Saudi Arabia calls for death penalty against human rights activist | Saudi Arabia
Saudi prosecutors are calling for the death penalty for five human rights activists, including a woman believed to be the country’s first activist to be executed, human rights groups have said.
Israa al-Ghomgham, a Shiite activist arrested with her husband in 2015, will face trial in the country’s anti-terrorism court even though the charges she faces relate to peaceful activism, Human Rights Watch said.
“Any execution is appalling, but demanding the death penalty for activists like Israa al-Ghomgham, who are not even accused of violent behavior, is monstrous,” said Sarah Leah Whitson, HRW Middle East director.
Along with her husband, Moussa al-Hashem, and three other defendants, Ghomgham faces charges that “do not look like recognizable crimes,” HRW said.
These include participating in demonstrations, chanting slogans hostile to the regime, trying to ignite public opinion, filming demonstrations and posting on social networks.
Saudi Shiite citizens face systematic discrimination in the Sunni-majority nation, including barriers to job search and education, and restrictions on religious practice. Ghomgahm had joined and documented the mass protests for Shiite rights that began in 2011 as the Arab Spring swept through the region.
The activist is scheduled to appear in court on October 28, and the trial will cast an additional shadow over Crown Prince Mohammed bin Salman’s efforts to present himself as a modernizing reformer.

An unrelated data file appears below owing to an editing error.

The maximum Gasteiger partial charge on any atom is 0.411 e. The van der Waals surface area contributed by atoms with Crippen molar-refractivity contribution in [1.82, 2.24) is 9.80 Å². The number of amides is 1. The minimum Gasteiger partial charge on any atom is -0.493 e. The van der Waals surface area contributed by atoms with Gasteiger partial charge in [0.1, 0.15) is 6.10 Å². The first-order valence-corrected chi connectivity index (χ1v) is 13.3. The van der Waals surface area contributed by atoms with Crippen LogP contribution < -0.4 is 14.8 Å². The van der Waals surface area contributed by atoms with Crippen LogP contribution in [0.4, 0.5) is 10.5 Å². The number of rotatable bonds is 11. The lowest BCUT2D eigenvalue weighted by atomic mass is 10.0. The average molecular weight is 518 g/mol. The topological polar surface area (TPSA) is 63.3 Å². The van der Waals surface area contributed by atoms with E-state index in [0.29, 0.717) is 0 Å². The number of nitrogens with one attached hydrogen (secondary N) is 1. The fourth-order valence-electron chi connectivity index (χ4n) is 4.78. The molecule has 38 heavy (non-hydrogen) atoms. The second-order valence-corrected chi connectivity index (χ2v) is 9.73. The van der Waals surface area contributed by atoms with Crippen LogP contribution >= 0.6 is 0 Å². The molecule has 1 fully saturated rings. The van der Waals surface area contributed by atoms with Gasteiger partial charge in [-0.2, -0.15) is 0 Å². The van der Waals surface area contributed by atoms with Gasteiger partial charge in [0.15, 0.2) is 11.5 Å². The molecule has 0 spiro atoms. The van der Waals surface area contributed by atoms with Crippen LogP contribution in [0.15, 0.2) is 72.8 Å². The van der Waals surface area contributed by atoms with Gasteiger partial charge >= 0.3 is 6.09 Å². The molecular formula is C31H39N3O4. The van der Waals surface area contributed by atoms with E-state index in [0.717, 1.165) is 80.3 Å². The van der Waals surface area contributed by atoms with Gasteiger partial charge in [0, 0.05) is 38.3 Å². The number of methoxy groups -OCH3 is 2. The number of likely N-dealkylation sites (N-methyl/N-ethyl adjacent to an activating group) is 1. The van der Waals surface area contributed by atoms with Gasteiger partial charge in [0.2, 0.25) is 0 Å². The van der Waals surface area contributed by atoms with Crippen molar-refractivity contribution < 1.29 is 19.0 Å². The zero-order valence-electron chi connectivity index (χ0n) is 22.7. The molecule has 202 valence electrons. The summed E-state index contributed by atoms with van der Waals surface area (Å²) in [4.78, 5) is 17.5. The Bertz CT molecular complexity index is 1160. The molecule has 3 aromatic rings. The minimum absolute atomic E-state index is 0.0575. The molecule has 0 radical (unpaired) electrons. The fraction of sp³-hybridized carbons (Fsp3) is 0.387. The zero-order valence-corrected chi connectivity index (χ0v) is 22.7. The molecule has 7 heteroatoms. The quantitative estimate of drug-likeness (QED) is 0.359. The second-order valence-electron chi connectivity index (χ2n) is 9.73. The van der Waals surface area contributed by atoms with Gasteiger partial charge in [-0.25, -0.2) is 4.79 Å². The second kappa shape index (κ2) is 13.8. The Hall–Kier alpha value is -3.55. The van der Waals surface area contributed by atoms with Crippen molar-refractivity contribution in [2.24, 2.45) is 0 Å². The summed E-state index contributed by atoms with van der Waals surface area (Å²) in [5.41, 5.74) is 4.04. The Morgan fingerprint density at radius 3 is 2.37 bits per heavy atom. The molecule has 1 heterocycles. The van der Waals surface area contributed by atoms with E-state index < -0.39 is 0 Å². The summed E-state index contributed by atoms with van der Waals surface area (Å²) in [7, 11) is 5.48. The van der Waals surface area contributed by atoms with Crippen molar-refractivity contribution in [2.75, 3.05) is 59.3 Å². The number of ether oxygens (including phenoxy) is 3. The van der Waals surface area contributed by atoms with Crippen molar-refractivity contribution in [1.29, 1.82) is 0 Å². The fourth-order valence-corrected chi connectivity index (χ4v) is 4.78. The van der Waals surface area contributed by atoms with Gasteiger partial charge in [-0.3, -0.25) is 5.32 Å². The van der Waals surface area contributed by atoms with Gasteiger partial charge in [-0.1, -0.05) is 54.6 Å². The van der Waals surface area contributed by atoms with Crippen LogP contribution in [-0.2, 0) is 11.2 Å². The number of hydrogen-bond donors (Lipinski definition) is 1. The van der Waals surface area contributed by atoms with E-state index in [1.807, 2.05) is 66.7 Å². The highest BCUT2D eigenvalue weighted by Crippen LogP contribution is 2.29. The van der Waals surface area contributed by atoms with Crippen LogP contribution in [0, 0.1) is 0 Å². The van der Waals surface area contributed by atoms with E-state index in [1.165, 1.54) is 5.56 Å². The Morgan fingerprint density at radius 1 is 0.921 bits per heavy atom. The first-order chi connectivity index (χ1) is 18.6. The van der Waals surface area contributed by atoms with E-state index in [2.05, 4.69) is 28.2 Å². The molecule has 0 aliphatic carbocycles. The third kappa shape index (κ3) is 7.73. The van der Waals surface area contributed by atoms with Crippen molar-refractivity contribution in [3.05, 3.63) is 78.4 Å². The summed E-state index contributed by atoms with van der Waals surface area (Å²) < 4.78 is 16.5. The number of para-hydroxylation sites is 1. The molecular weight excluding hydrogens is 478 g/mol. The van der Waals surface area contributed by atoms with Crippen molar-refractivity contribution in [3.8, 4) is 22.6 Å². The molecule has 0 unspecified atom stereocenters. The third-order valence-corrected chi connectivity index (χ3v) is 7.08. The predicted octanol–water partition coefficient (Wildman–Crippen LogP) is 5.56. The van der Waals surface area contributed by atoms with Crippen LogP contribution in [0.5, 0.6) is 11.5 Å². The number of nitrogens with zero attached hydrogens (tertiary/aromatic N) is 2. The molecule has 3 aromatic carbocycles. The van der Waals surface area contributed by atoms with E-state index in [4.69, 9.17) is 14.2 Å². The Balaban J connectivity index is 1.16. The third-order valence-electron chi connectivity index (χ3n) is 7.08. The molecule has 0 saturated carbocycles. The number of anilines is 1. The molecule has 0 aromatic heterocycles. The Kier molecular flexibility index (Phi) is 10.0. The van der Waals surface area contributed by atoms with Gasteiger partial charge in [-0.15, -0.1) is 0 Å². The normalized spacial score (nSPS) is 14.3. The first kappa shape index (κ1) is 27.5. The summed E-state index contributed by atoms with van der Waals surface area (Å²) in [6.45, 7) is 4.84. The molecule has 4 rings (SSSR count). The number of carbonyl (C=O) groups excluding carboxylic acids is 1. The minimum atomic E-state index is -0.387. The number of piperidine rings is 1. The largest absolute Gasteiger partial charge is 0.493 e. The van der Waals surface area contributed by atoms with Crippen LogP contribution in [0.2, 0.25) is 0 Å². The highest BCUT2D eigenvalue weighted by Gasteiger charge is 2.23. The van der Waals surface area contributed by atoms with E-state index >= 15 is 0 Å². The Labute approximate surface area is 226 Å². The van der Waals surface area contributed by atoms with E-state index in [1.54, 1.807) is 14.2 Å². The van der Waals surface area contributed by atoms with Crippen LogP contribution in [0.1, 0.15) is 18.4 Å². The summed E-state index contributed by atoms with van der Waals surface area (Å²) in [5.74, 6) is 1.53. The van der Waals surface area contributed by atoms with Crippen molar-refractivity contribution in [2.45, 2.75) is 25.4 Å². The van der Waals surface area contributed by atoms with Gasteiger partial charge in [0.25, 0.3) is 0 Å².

The youngest ruler of the kingdom in the modern era, the 32-year-old power behind the throne is committed to curb religious extremists, diversify a moribund and oil-dependent economy and liberalize a deeply conservative social order.
He owns canceled some restrictions on women, including a long-standing ban on female drivers, launched economic reforms, allowed cinemas to open for the first time in decades, and jailed some of her most powerful royal relatives in an anti-corruption approach.
But social and economic transformation has gone hand in hand with tighter political controls, as the crown prince has made it clear that he wants the new Saudi Arabia to remain an absolute monarchy, shaped by him alone.
Before lifting the ban on female drivers, the authorities arrested more than a dozen activists who had campaigned for the very change he was bringing. Many are now approaching 100 days in prison without legal representation and are labeled “traitors” by local media.
“If the Crown Prince is really serious about reform, he must immediately step in to ensure that no activist is unfairly detained for his human rights work,” HRW’s Whitson said.
The campaign to muzzle critics has not only been domestic. Saudi Arabia radically cut all ties with Canada after the country’s foreign minister tweeted a call for the release of two jailed activists.
The Canadian ambassador was expelled, Saudi scholarship recipients ordered to leave Canada and new trade and investment suspended. Other countries including Germany and Sweden were also pressured to censor Riyadh.
Women have already been executed in Saudi Arabia, which has one of the highest execution rates in the world: suspects convicted of terrorism, homicide, rape, armed robbery and drug trafficking face the death penalty.
But Ghomgham is the first woman to risk execution for activism, and other activists fear this could set a dangerous precedent. She will be tried before the specialized criminal court set up in 2008 for terrorism cases. Kingdom has already executed Shiite activists after trials in same court as Amnesty International described as “grossly unfair”.
The UN has also previously warned that Saudi Arabia is abusing anti-terrorism laws and institutions. suppress dissent.
“I am concerned about the unacceptably broad definition of terrorism and the use of Saudi Arabia’s Counterterrorism Law of 2014 and other national security provisions against human rights defenders, writers, bloggers, journalists and other peaceful critics, ”UN Special Rapporteur Ben Emmerson said after a visit to Saudi Arabia last year.